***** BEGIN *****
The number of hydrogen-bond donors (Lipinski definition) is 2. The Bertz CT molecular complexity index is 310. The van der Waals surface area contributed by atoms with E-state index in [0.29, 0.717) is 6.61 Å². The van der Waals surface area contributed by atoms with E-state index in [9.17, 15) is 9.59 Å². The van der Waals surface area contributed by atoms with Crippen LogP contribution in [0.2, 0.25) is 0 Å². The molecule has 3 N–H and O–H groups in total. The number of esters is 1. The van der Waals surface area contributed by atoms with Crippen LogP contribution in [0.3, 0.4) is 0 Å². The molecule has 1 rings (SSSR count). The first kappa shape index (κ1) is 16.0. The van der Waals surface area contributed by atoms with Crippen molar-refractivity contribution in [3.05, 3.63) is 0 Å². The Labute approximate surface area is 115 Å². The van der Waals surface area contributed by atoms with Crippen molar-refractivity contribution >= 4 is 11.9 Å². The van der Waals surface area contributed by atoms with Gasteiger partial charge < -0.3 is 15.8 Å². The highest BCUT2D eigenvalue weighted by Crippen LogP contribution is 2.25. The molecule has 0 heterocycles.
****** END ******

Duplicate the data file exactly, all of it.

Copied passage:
The number of hydrogen-bond donors (Lipinski definition) is 2. The Bertz CT molecular complexity index is 310. The van der Waals surface area contributed by atoms with E-state index in [0.29, 0.717) is 6.61 Å². The van der Waals surface area contributed by atoms with E-state index in [9.17, 15) is 9.59 Å². The van der Waals surface area contributed by atoms with Crippen LogP contribution in [0.2, 0.25) is 0 Å². The molecule has 3 N–H and O–H groups in total. The number of esters is 1. The van der Waals surface area contributed by atoms with Crippen LogP contribution in [0.3, 0.4) is 0 Å². The molecule has 1 rings (SSSR count). The first kappa shape index (κ1) is 16.0. The van der Waals surface area contributed by atoms with Crippen molar-refractivity contribution in [3.05, 3.63) is 0 Å². The Labute approximate surface area is 115 Å². The van der Waals surface area contributed by atoms with Crippen molar-refractivity contribution >= 4 is 11.9 Å². The van der Waals surface area contributed by atoms with Gasteiger partial charge < -0.3 is 15.8 Å². The highest BCUT2D eigenvalue weighted by Crippen LogP contribution is 2.25. The molecule has 0 heterocycles.